A head worn frame 1000 and strap 1002 are generally configured so that a user can wear the headset computer device 100 on the user's head. A housing 1004 is generally a low profile unit which houses the electronics, such as the microprocessor, memory or other storage device, along with other associated circuitry. Speakers 1006 provide audio output to the user so that the user can hear information. Micro-display subassembly 1010 is used to render visual information to the user. It is coupled to the arm 1008. The arm 1008 generally provides physical support such that the micro-display subassembly is able to be positioned within the user's field of view 300 (FIG. 1A), preferably in front of the eye of the user or within its peripheral vision preferably slightly below or above the eye. Arm 1008 also provides the electrical or optical connections between the micro-display subassembly 1010 and the control circuitry housed within housing unit 1004.

According to aspects that will be explained in more detail below, the HSC display device 100 allows a user to select a field of view 300 within a much larger area defined by a virtual display 400. The user can typically control the position, extent (e.g., X-Y or 3D range), and/or magnification of the field of view 300.

While what is shown in FIGS. 1A and 1B is a monocular micro-display presenting a single fixed display element supported on the face of the user with a cantilevered boom, it should be understood that other mechanical configurations for the remote control display device 100 are possible, such as a binocular display with two separate micro-displays (e.g., one for each eye) or a single micro-display arranged to be viewable by both eyes.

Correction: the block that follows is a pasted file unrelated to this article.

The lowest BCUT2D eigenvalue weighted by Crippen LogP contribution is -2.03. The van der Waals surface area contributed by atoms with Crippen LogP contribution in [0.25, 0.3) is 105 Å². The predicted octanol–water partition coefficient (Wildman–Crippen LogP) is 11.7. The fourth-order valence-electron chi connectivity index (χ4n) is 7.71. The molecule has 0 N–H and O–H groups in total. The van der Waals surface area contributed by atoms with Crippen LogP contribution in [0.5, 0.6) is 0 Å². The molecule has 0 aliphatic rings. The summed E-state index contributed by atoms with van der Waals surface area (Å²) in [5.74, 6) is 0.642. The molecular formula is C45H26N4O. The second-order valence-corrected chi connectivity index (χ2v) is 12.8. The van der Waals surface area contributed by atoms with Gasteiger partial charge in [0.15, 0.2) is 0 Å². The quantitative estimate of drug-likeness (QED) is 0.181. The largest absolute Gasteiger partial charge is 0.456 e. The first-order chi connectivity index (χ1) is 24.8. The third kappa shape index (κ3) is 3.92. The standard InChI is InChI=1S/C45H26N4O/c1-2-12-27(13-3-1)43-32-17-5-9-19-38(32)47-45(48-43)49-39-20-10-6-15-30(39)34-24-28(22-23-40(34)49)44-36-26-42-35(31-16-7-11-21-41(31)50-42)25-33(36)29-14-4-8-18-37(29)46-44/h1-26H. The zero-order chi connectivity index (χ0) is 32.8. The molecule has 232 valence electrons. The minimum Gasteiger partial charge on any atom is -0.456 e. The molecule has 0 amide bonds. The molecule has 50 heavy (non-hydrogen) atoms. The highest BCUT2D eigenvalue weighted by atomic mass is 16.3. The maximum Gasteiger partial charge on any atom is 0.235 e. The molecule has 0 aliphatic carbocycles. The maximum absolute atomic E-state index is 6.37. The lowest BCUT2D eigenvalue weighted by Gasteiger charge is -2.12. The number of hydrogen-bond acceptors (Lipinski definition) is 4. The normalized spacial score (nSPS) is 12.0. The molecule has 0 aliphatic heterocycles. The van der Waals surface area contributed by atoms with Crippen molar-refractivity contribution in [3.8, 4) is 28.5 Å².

FIG. 2 is a block diagram showing more detail of an embodiment of the HSC or HMD device 100, host 200 and the data that travels between them. The HSC or HMD device 100 receives vocal input from the user via the microphone, hand movements or body gestures via positional and orientation sensors, the camera or optical sensor(s), and head movement inputs via the head tracking circuitry such as 3 axis to 9 axis degrees of freedom orientational sensing. These are translated by software (processors) in the HSC or HMD device 100 into keyboard and/or mouse commands that are then sent over the Bluetooth or other wireless interface 150 to the host 200. The host 200 then interprets these translated commands in accordance with its own operating system/application software to perform various functions. Among the commands is one to select a field of view 300 within the virtual display 400 and return that selected screen data to the HSC or HMD device 100. Thus, it should be understood that a very large format virtual display area might be associated with application software or an operating system running on the host 200. However, only a portion of that large virtual display area 400 within the field of view 300 is returned to and actually displayed by the micro display 1010 of HSC or HMD device 100.